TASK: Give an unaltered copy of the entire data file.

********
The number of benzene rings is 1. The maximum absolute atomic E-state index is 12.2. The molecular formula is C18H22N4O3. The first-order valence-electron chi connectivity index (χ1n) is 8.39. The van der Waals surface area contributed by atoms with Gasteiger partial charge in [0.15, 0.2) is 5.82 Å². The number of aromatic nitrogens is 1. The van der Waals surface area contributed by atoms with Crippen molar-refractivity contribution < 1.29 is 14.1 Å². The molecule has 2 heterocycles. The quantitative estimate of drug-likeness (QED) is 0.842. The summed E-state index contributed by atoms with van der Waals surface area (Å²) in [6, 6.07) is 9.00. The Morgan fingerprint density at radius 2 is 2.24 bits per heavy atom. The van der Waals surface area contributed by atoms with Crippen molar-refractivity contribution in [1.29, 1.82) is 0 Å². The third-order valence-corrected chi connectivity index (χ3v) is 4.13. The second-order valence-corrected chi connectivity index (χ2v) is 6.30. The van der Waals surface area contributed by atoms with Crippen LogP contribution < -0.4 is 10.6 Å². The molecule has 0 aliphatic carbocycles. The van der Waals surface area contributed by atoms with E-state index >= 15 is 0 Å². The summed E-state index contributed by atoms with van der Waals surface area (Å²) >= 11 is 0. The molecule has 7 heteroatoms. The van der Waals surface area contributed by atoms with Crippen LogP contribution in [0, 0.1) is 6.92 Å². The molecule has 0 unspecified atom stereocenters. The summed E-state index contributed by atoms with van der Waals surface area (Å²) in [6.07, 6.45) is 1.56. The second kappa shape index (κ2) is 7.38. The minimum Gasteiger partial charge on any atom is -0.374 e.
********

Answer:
The number of benzene rings is 1. The maximum absolute atomic E-state index is 12.2. The molecular formula is C18H22N4O3. The first-order valence-electron chi connectivity index (χ1n) is 8.39. The van der Waals surface area contributed by atoms with Gasteiger partial charge in [0.15, 0.2) is 5.82 Å². The number of aromatic nitrogens is 1. The van der Waals surface area contributed by atoms with Crippen molar-refractivity contribution < 1.29 is 14.1 Å². The molecule has 2 heterocycles. The quantitative estimate of drug-likeness (QED) is 0.842. The summed E-state index contributed by atoms with van der Waals surface area (Å²) in [6, 6.07) is 9.00. The Morgan fingerprint density at radius 2 is 2.24 bits per heavy atom. The van der Waals surface area contributed by atoms with Crippen molar-refractivity contribution in [1.29, 1.82) is 0 Å². The third-order valence-corrected chi connectivity index (χ3v) is 4.13. The second-order valence-corrected chi connectivity index (χ2v) is 6.30. The van der Waals surface area contributed by atoms with Crippen LogP contribution < -0.4 is 10.6 Å². The molecule has 0 aliphatic carbocycles. The van der Waals surface area contributed by atoms with E-state index >= 15 is 0 Å². The summed E-state index contributed by atoms with van der Waals surface area (Å²) >= 11 is 0. The molecule has 7 heteroatoms. The van der Waals surface area contributed by atoms with Crippen LogP contribution in [0, 0.1) is 6.92 Å². The molecule has 0 unspecified atom stereocenters. The summed E-state index contributed by atoms with van der Waals surface area (Å²) in [6.07, 6.45) is 1.56. The second kappa shape index (κ2) is 7.38. The minimum Gasteiger partial charge on any atom is -0.374 e.